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Let $P(z)=a_0+a_1z+\cdots+a_nz^n$ be a polynomial whose coefficients satisfy $$0<a_0<a_1<\cdots<a_n.$$

I want to show that the roots of $P$ live in unit disc. The obvious idea is to use Rouche's theorem, but that doesn't quite work here, at least with the choice $f(z)=a_nz^n, g(z)=$ (the rest).

Any ideas?

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  • $\begingroup$ I think this is related to the Schur-Cohn criterion $\endgroup$
    – Cocopuffs
    Commented Aug 28, 2012 at 19:28
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    $\begingroup$ It's known as the Eneström–Kakeya theorem. See this question: math.stackexchange.com/questions/185818/enestrom-kakeya-theorem $\endgroup$ Commented Aug 28, 2012 at 19:40
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    $\begingroup$ @HansLundmark: That (marginally) older question is now (curiously) closed as a duplicate of this one. This comment is just to dissuade people who like me want to mark this question as a duplicate of that one. $\endgroup$ Commented Jan 16, 2015 at 10:04

3 Answers 3

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The thing to do is to look instead at the polynomial $$Q(z) = (1-z)P(z) = (1-z)\left(\sum_{i=0}^n a_iz^i \right) = a_0 -a_n z^{n+1} + \sum_{i=1}^n (a_i-a_{i-1})z^i$$ Now, let $|z|>1$ be a root of $P(z)$, and hence a root of $Q(z)$. Therefore, we have $a_0 + \sum_{i=1}^n (a_i-a_{i-1})z^i = a_n z^{n+1}$ Then, we have \begin{aligned} |a_n z^{n+1}| &= \left|a_0 + \sum_{i=1}^n (a_i-a_{i-1})z^i\right| \\ & \le a_0 + \sum_{i=1}^n (a_i-a_{i-1})|z^i| \\ & < a_0|z^n| + \sum_{i=1}^n (a_i-a_{i-1})|z^n| \\ & = |a_n z^n|\end{aligned} a contradiction.

For a nice article on integer polynomials, see here. (Your problem is Proposition 10)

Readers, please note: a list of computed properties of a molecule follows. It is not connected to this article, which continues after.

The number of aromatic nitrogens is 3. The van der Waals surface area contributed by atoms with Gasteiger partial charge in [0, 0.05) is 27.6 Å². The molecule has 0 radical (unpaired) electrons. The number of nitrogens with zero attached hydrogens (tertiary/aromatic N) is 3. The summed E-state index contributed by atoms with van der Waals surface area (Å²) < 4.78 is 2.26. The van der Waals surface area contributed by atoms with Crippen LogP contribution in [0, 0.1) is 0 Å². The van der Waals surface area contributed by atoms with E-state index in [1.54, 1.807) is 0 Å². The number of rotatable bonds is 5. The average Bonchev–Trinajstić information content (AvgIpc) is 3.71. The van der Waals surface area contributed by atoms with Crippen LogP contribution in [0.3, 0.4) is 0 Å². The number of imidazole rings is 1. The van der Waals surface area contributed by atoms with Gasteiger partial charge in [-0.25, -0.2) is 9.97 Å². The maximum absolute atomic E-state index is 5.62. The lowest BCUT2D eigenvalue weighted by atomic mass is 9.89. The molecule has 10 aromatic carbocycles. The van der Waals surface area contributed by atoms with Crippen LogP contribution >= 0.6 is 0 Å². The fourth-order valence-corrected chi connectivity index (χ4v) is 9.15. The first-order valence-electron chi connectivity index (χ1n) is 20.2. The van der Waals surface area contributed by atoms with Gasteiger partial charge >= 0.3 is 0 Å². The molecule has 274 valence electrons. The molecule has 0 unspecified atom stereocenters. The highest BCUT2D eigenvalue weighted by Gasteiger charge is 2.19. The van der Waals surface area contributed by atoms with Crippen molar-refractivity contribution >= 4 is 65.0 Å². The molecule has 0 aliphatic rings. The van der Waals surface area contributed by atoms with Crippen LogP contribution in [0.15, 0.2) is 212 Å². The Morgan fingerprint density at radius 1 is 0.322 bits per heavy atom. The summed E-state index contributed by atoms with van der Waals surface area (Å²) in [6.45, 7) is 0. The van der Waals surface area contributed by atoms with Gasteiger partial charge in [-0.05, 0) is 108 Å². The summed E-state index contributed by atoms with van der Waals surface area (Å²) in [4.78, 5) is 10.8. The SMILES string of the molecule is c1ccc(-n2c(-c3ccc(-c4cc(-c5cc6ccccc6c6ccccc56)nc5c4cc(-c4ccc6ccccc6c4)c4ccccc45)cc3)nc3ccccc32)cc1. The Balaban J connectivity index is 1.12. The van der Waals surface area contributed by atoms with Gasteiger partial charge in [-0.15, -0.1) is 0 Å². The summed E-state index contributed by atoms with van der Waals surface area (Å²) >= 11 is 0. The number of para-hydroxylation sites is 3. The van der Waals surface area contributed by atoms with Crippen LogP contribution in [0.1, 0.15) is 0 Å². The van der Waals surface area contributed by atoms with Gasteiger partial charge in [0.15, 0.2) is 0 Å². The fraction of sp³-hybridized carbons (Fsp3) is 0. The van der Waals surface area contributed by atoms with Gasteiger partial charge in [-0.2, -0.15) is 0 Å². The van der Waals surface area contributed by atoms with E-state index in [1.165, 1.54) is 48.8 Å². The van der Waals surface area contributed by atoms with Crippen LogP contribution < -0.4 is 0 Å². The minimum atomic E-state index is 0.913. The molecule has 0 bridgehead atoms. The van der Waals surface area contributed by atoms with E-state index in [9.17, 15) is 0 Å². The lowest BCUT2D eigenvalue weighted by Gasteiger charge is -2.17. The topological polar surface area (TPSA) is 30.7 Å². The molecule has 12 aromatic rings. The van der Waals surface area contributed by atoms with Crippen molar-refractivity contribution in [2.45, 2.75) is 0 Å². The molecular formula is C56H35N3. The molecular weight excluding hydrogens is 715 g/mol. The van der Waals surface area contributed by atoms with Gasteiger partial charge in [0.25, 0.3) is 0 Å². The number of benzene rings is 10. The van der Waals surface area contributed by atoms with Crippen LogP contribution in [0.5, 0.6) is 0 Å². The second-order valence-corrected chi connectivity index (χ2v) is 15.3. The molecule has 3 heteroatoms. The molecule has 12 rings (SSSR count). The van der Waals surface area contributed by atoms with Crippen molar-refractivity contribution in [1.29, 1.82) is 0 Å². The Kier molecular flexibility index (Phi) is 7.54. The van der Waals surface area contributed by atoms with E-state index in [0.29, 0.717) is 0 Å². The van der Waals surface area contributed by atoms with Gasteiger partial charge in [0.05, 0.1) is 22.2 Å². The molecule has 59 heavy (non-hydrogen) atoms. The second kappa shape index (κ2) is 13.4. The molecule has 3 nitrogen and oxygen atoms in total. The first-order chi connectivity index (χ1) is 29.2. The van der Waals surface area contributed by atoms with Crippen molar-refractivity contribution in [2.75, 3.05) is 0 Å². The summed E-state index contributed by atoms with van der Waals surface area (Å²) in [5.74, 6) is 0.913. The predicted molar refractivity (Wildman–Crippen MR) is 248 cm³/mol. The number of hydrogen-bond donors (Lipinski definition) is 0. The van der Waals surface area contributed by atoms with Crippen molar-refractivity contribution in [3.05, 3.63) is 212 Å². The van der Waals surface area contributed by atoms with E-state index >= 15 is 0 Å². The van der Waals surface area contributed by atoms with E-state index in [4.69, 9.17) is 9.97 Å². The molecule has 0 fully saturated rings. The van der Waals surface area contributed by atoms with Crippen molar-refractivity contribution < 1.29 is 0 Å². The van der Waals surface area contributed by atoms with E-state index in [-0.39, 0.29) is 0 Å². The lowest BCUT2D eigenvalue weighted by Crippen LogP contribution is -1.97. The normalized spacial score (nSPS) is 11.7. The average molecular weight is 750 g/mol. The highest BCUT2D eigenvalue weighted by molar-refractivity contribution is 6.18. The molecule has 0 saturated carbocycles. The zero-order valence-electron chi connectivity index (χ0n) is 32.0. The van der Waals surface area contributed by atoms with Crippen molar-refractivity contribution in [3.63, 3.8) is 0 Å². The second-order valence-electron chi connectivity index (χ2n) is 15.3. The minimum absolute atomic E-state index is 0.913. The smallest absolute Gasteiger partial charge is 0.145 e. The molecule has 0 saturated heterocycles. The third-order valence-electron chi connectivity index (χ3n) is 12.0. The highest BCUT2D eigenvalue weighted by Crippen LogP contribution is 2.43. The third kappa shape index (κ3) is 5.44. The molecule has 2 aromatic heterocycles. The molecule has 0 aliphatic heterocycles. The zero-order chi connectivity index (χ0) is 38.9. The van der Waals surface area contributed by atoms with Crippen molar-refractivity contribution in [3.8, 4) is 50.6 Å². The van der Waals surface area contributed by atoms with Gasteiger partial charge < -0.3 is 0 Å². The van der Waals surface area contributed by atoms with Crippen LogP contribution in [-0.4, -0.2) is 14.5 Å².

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  • $\begingroup$ How did you get the idea to construct $Q(z)$? $\endgroup$
    – MJD
    Commented Aug 28, 2012 at 20:17
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    $\begingroup$ yea, thanks, the construction of $Q(z)$, makes the condition $a_i$ are monotonic into practice. $\endgroup$
    – van abel
    Commented Sep 6, 2012 at 8:59
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    $\begingroup$ This shows that the zeros lie in the closed unit disk, but I think the question is to show that the zeros lie in the open unit disk. $\endgroup$
    – Alex Ortiz
    Commented Apr 26, 2018 at 17:18
  • $\begingroup$ But how do you prove that $|z|<1$, and not just $|z|\leq1$? $\endgroup$ Commented Oct 19, 2019 at 22:27
  • $\begingroup$ @MajaBlumenstein: Compare this recent question: math.stackexchange.com/q/3536695/42969. $\endgroup$
    – Martin R
    Commented Feb 6, 2020 at 15:19
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The previous answer establishes that roots lie inside or on the unit circle. By a slight modification to $$ Q(z)=(1-z)P(Rz) $$ this argument remains true as long as $0<a_0\le Ra_1 \le R^2a_2\le ... \le R^na_n$. Let $R$ be minimal with this property, then $R<1$. Now if $z$ is any root of $P$, then $z/R$ is a root of $Q$ and thus in the unit disk. Thus $|z|\le R<1$.

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A very classical proof

Similar idea to other but slightly different point of view (symetric polynomial):

I let the proof as an exercise :

  1. Considering the geometric series $$Q(x)=\sum_{i=0}^1x^i/a^i,a\in(0,1]$$ show the roots are in the unit circle .

  2. Show that every polynomial :$P(x)$ (degree $n$ with all real roots) with decreasing coefficient and positive can be written as the product of polynomials $Q_i(x)=a_ix+1,a_i>1$ with $C>0$ a positive constant or :

$$P(x)=C\prod_{i=1}^{n}Q_i(x)$$

Hint use fundamental theorem of algebra.

  1. As the propotionality doesn't affect the origin of the roots conclude .

  2. Generalize with $ax^2+bx+c,a>b>c>0$

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